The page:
United States District Court, N.D. West Virginia
LANDMARK COLLEGIATE ACQUISITIONS, LLC; and THE STANDARD AT MORGANTOWN, LLC, Plaintiffs/Counter-Defendants,
CYNTHIA SOLOMON; GARY SOLOMON; VICTOR SOLOMON, II; VIC'S GARAGE, INC.; and STEVEN SOLOMON, Defendants/Cross-Defendants/ Counterclaimants/Crossclaimants.
MEMORANDUM OPINION AND ORDER GRANTING PLAINTIFFS'
MOTION TO DISMISS [DKT. NO. 26]
M. KEELEY UNITED STATES DISTRICT JUDGE.
February 28, 2017, the plaintiffs, Landmark Collegiate
Acquisitions, LLC (“Landmark”), and The Standard
at Morgantown, LLC (“The Standard”), filed this
action against siblings Cynthia Solomon, Gary Solomon, Victor
Solomon, II, and Steven Solomon, as well as Vic's Garage,
Inc. (“Vic's Garage”) (Dkt. No. 1). Acting
pro se, defendant Steven Solomon answered the
complaint and filed a three-count counterclaim (Dkt. No. 21).
Now pending is the plaintiffs' motion to dismiss the
counterclaim for failure to state a claim upon which relief
can be granted (Dkt. No. 26). For the reasons that follow,
the Court GRANTS the plaintiffs' motion.
considering the plaintiffs' motion to dismiss, the Court
is obligated to accept as true the well-pleaded facts in the
counterclaim, and view them in the light most favorable to
Steven Solomon. De'Lonta v. Johnson, 708 F.3d
520, 524 (4th Cir. 2013).
The Plaintiffs' Complaint
and The Standard are affiliated entities that sought to
construct a large student housing development called
“The Standard at Morgantown” in downtown
Morgantown, West Virginia (“the Project”) (Dkt.
No. 1 at 1). The Project involved planning the development,
acquiring property, and seeking approvals and variances from
the local government. Id. at 1, 3-4. The plaintiffs
allege that they ultimately were forced to abandon the
Project because of the defendants' breaches of contract,
misrepresentations, and interference. Id. at 2.
April 16, 2015, Landmark entered into a contract with Cynthia
Solomon, Gary Solomon, Victor Solomon, II, and Vic's
Garage (“the Seller Defendants”) to
purchase three parcels of real estate for the Project
(“the Solomon Contract”). Id. at 4.
These three parcels of real estate comprise two tracts. The
First Tract is identified as Tax Map 26A, Parcel 13. Gary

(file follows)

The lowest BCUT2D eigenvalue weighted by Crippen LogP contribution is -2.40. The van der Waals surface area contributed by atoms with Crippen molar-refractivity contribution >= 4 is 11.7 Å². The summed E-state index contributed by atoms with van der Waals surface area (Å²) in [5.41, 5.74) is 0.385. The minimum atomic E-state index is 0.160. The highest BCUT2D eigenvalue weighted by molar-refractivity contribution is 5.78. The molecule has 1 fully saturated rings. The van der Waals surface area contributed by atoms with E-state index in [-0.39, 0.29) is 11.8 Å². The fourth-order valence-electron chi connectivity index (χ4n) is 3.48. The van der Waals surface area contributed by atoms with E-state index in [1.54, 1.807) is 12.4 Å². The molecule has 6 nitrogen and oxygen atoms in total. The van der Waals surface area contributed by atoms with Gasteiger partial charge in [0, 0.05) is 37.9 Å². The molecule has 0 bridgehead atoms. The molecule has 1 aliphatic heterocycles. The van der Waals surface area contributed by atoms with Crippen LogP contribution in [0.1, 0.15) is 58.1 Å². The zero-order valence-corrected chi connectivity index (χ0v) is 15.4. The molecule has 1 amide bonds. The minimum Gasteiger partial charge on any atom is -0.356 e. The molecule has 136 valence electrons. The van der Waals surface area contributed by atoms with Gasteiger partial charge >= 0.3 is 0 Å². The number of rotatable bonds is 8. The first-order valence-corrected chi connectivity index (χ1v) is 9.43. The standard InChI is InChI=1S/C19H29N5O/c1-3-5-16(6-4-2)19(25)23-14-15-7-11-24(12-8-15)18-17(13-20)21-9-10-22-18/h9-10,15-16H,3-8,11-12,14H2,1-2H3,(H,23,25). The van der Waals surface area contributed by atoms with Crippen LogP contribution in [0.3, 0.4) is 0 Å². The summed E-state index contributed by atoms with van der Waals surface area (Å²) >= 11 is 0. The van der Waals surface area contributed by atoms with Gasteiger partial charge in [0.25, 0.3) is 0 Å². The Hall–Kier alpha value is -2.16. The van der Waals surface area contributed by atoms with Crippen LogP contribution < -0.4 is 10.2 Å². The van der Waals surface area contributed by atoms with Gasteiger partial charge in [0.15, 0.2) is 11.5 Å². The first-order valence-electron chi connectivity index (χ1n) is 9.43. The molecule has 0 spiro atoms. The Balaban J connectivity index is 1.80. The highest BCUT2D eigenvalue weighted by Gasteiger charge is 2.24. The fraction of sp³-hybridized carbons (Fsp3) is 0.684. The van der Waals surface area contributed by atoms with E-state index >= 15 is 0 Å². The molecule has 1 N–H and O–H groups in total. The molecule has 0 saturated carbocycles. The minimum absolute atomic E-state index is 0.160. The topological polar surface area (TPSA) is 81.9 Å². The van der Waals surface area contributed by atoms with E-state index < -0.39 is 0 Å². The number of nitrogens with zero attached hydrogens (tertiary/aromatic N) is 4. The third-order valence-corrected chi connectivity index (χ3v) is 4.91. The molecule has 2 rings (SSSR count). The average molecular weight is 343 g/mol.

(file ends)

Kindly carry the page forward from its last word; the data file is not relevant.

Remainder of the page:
Solomon owns a one-fourth interest in this tract, and the
remaining three-fourths is owned by the Estate of Lena
Solomon that is anticipated to pass to defendants Cynthia
Solomon, Gary Solomon, and Victor Solomon, II. Vic's
Garage owns the Second Tract, identified as Tax Map 26A,
Parcels 14 and 15. Id. at 4-6.
Solomon Contract, the individual Seller Defendants warranted
that they had marketable title to the First Tract, including
the right to deliver it at closing. Id. at 5-6. They
further represented that they had obtained all necessary
corporate consents and permissions to sell the Second Tract,
and agreed to keep the terms of the contract confidential.
Id. at 6-7.
execution of the Solomon Contract, the parties became
involved in a number of legal actions. On July 2, 2015,
Steven Solomon filed a complaint in the Circuit Court of
Monongalia County, West Virginia (“Circuit
Court”), against the Estate of Lena Solomon, in which
he alleged that a 1975 deed conveying his interest in the
First Tract to Lena Solomon had been forged (“fraud
suit”). Id. at 7. On September 29, 2015,
Landmark and the Seller Defendants, with the exception of
Vic's Garage, filed a complaint for partition in the
Circuit Court, seeking to clear title to the property at
issue (“partition suit”). Id. at 7-8. On
November 25, 2015, Steven Solomon filed a second complaint,
this time against the Seller Defendants, in the Circuit Court
(“contract suit”), alleging that the Solomon
Contract was not enforceable, in part because it had not been
properly executed on behalf of Vic's Garage
(“contract suit”). Id. at 8.
Circuit Court dismissed the contract suit on March 4, 2016,
primarily on the basis that Steven Solomon was not a party to
the Solomon Contract and therefore lacked standing to
challenge its enforceability. The Circuit Court then
dismissed the fraud suit on March 9, 2016, finding that